- It will continue to check the source code repository for changes made in the source code and the whole process keeps on repeating.
Before and After Jenkins
Use Cases of Jenkins
1. Jenkins lowers the Effort of repeated coding
with the uses of Jenkins, one can convert a command prompt code into a GUI button click. This can be done by wrapping up the script as a Jenkins job. Parameterized Jenkins jobs can be created for customization or to take user input. Thus, hundreds of lines of code writing can be saved.
2. Integration of Individual Jobs
Jenkins jobs are usually small tools. They serve small purposes and quite simple. Jenkins provides pipeline plugin using which multiple jobs can be combined. Pipelining provides such benefit which Linux users can understand more than anyone. Both sequential or parallel combination is possible.
3. Synchronization with Slack
A large team uses a centralized platform for communication. Slack is one such most popular platform. Slack integration can be done to Jenkins and thus communication such as activities have been triggered, its time, users name, results etc. can be shared with other people.
4. Effortless Auditing
Jenkins jobs, when run, capture console output from stdout as well as stderr. Troubleshooting with the uses of Jenkins is also very clear. For performance tuning each individual job, run timing can be measured and slowest step can be identified using Time stamper plugin.
5. Greater data support for project management
For project management, each activity is wrapped as a Jenkins job. For each Jenkins job, success or failure can be identified, and job completion time can be measured.
Jenkins supports REST API or SDK to measure success, failure or time.
Some useful Jenkins plugins are given below:
- Pipeline Plugin,
- Slack Plugin,
- Dashboard View,
- JobConfigHistory Plugin,
- Naginator Plugin,
- Git Plugin, and
- GitHub pulls request builder plugin.
6. Manual Tests option
Sometimes things work great locally but fail when pushed on a central system. This happens because, by the time they push, things change. Continuous Integration tests the code against the current state of a code base and is done in the production-like environment.
7. Increased Code Coverage
CI servers such as Jenkins can check code for test coverage. Tests increases code coverage. This inspires transparency and accountability in team members. Results of tests are displayed on build pipeline which ensures team member follow required guild lines. Code coverage similar to code review ensures that testing is a transparent process among team members.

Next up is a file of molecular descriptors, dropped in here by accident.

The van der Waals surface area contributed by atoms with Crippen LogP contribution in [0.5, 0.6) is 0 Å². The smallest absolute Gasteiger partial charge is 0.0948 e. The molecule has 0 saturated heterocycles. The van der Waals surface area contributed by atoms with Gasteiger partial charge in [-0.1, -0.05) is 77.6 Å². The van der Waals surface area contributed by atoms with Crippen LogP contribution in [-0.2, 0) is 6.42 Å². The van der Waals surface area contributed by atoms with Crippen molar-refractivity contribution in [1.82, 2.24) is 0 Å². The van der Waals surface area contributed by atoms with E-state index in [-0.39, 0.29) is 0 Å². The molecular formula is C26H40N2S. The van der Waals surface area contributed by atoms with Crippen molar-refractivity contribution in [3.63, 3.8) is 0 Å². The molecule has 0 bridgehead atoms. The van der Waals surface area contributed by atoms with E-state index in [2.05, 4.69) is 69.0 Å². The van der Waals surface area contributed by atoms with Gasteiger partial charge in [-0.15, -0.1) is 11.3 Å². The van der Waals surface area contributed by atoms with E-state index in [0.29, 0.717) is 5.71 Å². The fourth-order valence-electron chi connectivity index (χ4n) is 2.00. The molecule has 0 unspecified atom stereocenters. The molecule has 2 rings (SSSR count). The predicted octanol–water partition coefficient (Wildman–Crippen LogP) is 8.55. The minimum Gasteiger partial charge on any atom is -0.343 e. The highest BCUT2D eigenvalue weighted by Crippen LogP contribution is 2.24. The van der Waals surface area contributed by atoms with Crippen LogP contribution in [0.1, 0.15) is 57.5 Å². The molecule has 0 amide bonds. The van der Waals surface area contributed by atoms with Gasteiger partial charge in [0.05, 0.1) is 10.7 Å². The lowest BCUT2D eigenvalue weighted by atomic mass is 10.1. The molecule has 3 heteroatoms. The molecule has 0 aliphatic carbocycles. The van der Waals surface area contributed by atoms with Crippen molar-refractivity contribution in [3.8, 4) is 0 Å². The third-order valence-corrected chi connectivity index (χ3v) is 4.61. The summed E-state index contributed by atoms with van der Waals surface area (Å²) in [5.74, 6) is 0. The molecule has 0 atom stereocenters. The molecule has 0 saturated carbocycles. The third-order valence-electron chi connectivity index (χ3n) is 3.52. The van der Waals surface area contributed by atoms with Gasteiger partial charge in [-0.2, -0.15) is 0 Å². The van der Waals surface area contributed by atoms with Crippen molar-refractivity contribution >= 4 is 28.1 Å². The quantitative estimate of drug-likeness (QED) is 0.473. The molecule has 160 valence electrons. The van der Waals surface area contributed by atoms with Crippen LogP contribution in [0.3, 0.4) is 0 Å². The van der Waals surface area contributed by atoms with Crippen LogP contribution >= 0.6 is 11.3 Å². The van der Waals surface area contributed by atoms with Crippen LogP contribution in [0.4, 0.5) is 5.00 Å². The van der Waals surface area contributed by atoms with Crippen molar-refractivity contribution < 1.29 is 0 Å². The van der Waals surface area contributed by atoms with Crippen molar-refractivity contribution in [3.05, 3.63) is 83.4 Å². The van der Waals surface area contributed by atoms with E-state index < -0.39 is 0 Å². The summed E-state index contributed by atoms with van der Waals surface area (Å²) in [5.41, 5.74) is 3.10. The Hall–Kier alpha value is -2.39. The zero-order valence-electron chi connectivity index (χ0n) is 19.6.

8. Code deployment to Production
Jenkins or another CI system can deploy code to staging or production automatically if all the tests written for the same within a specific feature or release branch are green. This is formally known as Continuous Deployment as well. Changes before a merge activity can be made visible too. This can be done in a dynamic staging environment, and after they are merged it is deployed directly to a central staging system, pre-production system or even a production environment.
9. Avoid Broken Code during shipping
Continuous integration ensures that code coverage is good, it is tested well and only merged when all tests are successful. This makes sure that the master builds are not broken, and no broken code is shipped to a production environment. In case, the master build is broken, such systems can trigger a warning to all developers.
10. Decrease Code Review Time
CI systems such as Jenkins and Version Control System such as Git can communicate with each other and inform the users when a merge request is suitable for merge. This is usually when all the tests are passed, and all other requirements are met. In addition to that, the difference in code coverage can also be reported in the merge request itself. This dramatically reduces the time taken to review a merge request.
With great progress in software technologies, Companies requires development teams to produce and deliver high-quality software better and faster than their competition. Today, development teams are building scalable and efficient software delivery engines by creating repeatable processes which standardize development and its best practices. Automated testing is one such activity by which developer’s code is tested in the same standard way for every change and every cycle so that management and other users can trust that every change is well tested before it is moved to production.
Uses of Jenkins can save a lot of time for developers, improves code quality and coverage and provide management great control over software development. Thus, It is very well appreciated and a lot of companies uses it on a daily basis. It’s a great tool to learn for upcoming software developers too.